Kindle Forum banner

1 - 4 of 4 Posts

·
Registered
Joined
·
116 Posts
Discussion Starter · #1 ·
As per a fellow member's request I am posting my impressions.

I have been pursuing a long term de-clutter project and was motivated to purchase this book to obtain alternative advice on organizing and de-cluttering. I have previously read Julie Morgenstern's Organizing from the Inside Out and Lorrie Marrero's The Clutter Diet: The Skinny on Organizing Your Home and Taking Control of Your Life. After seeing Peter Walsh on Oprah I decided to purchase It's All Too Much: An Easy Plan for Living a Richer Life with Less Stuff.

My first impression is that the book has a strong conversational style which appealed to me greatly. Imagine that Walsh is speaking with you in person and giving you first hand advice. The primary aspect of the book that I came away with was an alternative way of viewing one's possessions that empowers one to make the hard decisions necessary to purge the "junk" that one acquires over the years. One passage in particular stood out for me.

"In the eighteenth century, an English architect named William Morris wrote that you should not have anything in your home that is not beautiful or functional."

This is a very lofty goal that I struggle to achieve.

The book is broken up into two sections.

1. The Clutter Problem - In this section, how clutter occurs is discussed along with popular excuses (and rebuttals) as to why individuals cannot get a handle on their clutter problems.

2. Putting Clutter in its Place - First, surface clutter is tackled followed by discussions on the areas of your home - Master Bedroom, Kid's room, Family and Living Rooms, Home Office, Kitchen, Dining Room, Bathroom, Garage, Basement - with the focus being on the contents and desired functions of each of these living spaces. Maintaining your hard won gains is discussed, along with habits that will assist in maintaining order.

Some of Walsh's advice is a little too draconian for me personally. For instance, with regards to the Master Bedroom, Walsh advices one to restrict the contents to furniture and clothes. For myself, this is imminently impractical. I'm still working on organizing my bedroom, but I doubt that I will remove my books - not likely.

This book does not tell you how to re-arrange all of your stuff into neater piles, or how to hide it in a storage shed / garage. If you absolutely, positively cannot let go of anything then this book will not help you. But, if you are open to re-evaluating your possessions and the impact that they have upon your life then by all means read this book.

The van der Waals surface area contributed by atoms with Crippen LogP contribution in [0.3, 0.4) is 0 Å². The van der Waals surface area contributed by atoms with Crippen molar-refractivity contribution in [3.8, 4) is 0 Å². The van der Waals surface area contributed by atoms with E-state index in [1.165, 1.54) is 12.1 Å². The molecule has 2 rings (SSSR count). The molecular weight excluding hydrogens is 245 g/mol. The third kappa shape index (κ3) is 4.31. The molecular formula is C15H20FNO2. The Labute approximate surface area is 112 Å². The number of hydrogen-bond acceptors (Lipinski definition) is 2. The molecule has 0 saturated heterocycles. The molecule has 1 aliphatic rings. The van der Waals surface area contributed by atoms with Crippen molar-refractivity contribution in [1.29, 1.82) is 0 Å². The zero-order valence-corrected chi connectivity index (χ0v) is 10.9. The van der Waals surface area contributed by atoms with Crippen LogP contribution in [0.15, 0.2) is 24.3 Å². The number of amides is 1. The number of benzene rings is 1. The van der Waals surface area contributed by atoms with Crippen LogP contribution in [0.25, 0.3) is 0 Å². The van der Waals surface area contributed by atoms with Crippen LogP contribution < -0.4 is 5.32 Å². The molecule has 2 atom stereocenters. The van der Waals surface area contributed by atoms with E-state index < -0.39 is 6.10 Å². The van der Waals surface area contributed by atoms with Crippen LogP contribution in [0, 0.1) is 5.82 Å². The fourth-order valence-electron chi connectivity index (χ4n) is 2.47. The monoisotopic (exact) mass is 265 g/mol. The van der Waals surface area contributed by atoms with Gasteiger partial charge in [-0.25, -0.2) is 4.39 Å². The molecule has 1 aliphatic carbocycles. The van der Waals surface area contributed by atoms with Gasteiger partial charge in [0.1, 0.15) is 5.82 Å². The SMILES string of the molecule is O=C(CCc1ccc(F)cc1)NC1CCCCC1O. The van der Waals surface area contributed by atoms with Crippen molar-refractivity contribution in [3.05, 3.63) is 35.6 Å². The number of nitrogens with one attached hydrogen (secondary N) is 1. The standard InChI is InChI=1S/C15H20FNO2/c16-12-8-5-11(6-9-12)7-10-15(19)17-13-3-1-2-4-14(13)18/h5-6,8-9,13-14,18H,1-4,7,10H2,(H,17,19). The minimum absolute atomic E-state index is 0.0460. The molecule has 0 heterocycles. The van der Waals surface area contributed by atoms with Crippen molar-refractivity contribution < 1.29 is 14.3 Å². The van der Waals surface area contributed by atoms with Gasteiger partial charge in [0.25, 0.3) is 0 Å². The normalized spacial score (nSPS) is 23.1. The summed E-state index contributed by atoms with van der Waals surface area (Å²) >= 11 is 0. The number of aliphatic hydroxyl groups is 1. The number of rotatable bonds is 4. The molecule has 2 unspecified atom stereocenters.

That is the strength of It's All Too Much, the mindset that it fosters that enables change to occur. Other books may provide more organizational (post de-clutter) tips for making your household more efficient, but Walsh's book is a great first step for providing a foundation upon which one may build a more ordered, less stressful household environment.



- Walter...
 

·
Registered
Joined
·
3,141 Posts
I read this book PK (pre-Kindle), and I also liked it very much.  I kind of liked that he took a more philosophical approach, asking me why I feel the need to hang on to all of this stuff and getting me to admit that most of it I won't ever look at again.
 

·
Registered
Joined
·
71 Posts
I read this book preK also.  I thought it was very motivating.  I got a lot accomplished (declutter wise) while I was reading it.

I really should go back and reread it.  If only I could find it amongst my piles of books.  ;D

 

·
Registered
Joined
·
3,457 Posts
cincinnatideb said:
I read this book preK also. I thought it was very motivating. I got a lot accomplished (declutter wise) while I was reading it.

I really should go back and reread it. If only I could find it amongst my piles of books. ;D
I can't tell you how many organization/decluttering books I have. Probably can't find half of them either!

This one DOES sound interesting, especially if it might be a philosophy that would actually STICK in my head, but I think I'm better off either grabbing it from the library or reviewing it a bit more in depth at a bookstore before I'll get it in Kindle form. Last thing on earth I need is another book of this kind that I ignore--it would clutter up my K2. LOL
 
1 - 4 of 4 Posts
Top